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Opinions of Monday, 23 August 2021

Columnist: Emmanuel Felix Mantey

Security and sustainable human development

File photo of a security camera File photo of a security camera

There are four main pillars of Sustainable human development. These are democracy, equity, social justice, and sustainable poverty-reducing economic development. When the provision of physical security is low, it infringes on, and can even destroy, the ability of societies to achieve sustainable human development.

Irrespective of whether the low level of security results from oppressive security forces, crime, terrorist threats, wars, or deficiencies in the provision of security.

As part of the causes for insecurity in a country, a lack of democratic governance is simultaneously a major underlying factor and a result of physical insecurity and violence.

By this, democratic governance requires a legitimate, transparent, trusted, and inclusive state that is accountable to all of its citizens.

Anytime these are absent, institutions in both the public sector and civil society responsible to mediate disputes over access to political and economic power will also be absent or become very weak to function.

This problem is compounded when rule of law is weak and there is poor or inadequate accountability by the government and the security sector. The consequence is the creation of an environment where the security forces act with impunity in the political sphere, often leading to human rights violations and further undermining opportunities for strengthening political and civil freedoms.

Furthermore, a lack of popular support for the state results in rule by force, through its security forces, particularly where the military sometimes takes over the operations of the police or even the government itself.

More importantly, when democratic space is closed or severely limited, the benefits of economic development are inequitably shared among citizens. Anytime there is political, social, and economic inequality, it leads to resentments among groups giving room for leaders to mobilize one group against another.

By this, conflicts that occur based on ethnicity or ideological beliefs are often the result of group mobilization under conditions of such horizontal inequalities.

The conclusion is that violence is not necessarily instituted by the relatively deprived. The privileged also do so, with the fear of losing their position. This includes, for example, the prospect of possible loss of political power by a government in power, which can act as a powerful motive for state-sponsored violence occurring,

with the aim of suppressing opposition and maintaining power. This is done through collapsing of the financial backbone of opposition leaders, political prosecution of opposition party members, arrest and detention, blackmailing, etc.

Under such circumstances, a major humanitarian emergency is state terrorism, because the government has access to organized force (police/army) which could be used to further undermine its own citizens and perpetuate crime against them.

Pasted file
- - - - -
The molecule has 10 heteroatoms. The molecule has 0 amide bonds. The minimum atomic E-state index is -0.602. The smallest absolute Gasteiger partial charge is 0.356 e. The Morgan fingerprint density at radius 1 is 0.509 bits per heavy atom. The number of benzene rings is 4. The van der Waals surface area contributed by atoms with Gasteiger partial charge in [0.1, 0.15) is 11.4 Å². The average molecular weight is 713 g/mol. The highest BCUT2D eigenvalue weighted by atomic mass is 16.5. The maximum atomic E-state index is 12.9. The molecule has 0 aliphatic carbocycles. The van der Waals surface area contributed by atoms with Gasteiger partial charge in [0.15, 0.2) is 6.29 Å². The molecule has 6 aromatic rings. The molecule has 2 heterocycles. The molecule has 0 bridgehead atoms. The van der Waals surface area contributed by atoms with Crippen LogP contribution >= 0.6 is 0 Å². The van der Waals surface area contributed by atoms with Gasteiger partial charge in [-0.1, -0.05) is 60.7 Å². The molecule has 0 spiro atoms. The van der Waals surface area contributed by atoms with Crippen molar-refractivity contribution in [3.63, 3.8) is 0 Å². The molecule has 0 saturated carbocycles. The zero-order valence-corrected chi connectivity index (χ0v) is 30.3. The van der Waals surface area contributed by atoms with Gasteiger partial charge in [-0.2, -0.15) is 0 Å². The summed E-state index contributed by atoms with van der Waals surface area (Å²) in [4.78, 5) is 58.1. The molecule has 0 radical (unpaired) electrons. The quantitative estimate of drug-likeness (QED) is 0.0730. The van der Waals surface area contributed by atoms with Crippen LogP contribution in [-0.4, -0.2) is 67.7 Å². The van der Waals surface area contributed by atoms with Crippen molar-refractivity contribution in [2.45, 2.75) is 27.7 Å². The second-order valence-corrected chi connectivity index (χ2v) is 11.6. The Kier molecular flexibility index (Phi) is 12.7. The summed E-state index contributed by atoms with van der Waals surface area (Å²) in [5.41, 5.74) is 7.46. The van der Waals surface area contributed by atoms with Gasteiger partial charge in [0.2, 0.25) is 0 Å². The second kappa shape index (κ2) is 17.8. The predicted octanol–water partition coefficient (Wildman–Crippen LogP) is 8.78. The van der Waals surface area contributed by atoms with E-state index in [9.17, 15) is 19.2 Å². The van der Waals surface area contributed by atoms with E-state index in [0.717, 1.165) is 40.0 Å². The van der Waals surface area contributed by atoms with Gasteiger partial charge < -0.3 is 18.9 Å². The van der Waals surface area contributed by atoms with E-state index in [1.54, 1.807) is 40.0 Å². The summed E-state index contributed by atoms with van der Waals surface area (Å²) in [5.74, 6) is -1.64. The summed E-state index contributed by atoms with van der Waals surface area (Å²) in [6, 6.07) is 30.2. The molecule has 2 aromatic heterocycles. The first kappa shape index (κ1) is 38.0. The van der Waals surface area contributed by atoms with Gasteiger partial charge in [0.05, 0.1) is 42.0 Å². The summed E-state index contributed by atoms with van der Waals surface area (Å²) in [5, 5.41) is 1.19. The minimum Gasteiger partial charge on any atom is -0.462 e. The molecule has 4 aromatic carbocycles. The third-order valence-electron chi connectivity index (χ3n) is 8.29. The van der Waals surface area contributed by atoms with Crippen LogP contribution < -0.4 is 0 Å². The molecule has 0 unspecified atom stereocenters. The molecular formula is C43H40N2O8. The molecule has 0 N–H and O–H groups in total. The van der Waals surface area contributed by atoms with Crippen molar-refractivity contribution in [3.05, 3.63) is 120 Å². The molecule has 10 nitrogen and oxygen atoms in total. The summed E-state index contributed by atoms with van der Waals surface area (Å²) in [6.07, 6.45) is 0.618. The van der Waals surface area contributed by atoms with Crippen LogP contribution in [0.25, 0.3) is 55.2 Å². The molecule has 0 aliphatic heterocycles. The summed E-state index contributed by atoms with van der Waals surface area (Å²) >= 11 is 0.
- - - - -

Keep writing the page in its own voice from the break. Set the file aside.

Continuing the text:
This was the case, for example, in most of the major episodes of violence in Uganda, in Haiti, and in Iraq’s suppression of the Kurds.

Although security is so crucial for the wellbeing of all people and societies, it is all too often a prerogative of narrow elite groups. It is not provided equally in many societies, but predominantly to those already better off.

At the same time, repression by security forces is more likely to affect those already disadvantaged and marginalized.

It is evident that security forces often play a central role in regimes that uphold social and economic inequality.

Moreover, security, in general, is the policy arena where people have the least say. Institutions charged with providing physical security and control decisions about the size and conduct of these institutions are often highly elitists.

Secrecy, lack of transparency, and accountability are hallmarks of the security sector, and which by extension also generally go beyond to include other sectors of society such as the executive.

To achieve sustainable human development, every effort must be worked at achieving good governance, which of course, meant much more than democratization in a formal political sense.

Another important thing to be done is to reform the public sector including the security sector which should be subject to the same standards as efficiency, equity, and accountability as any other public institution.

Reforming the security sector in a way that serves the needs of the people, and not only of narrow elite groups is key in achieving sustainable human development.

This is because, the damage the unaccountable security sector cause to the promotion of democracy, social justice, equity, and sustainable, poverty-reducing economic development makes them a source of insecurity to the poor and the vulnerable which undermines sustainable development.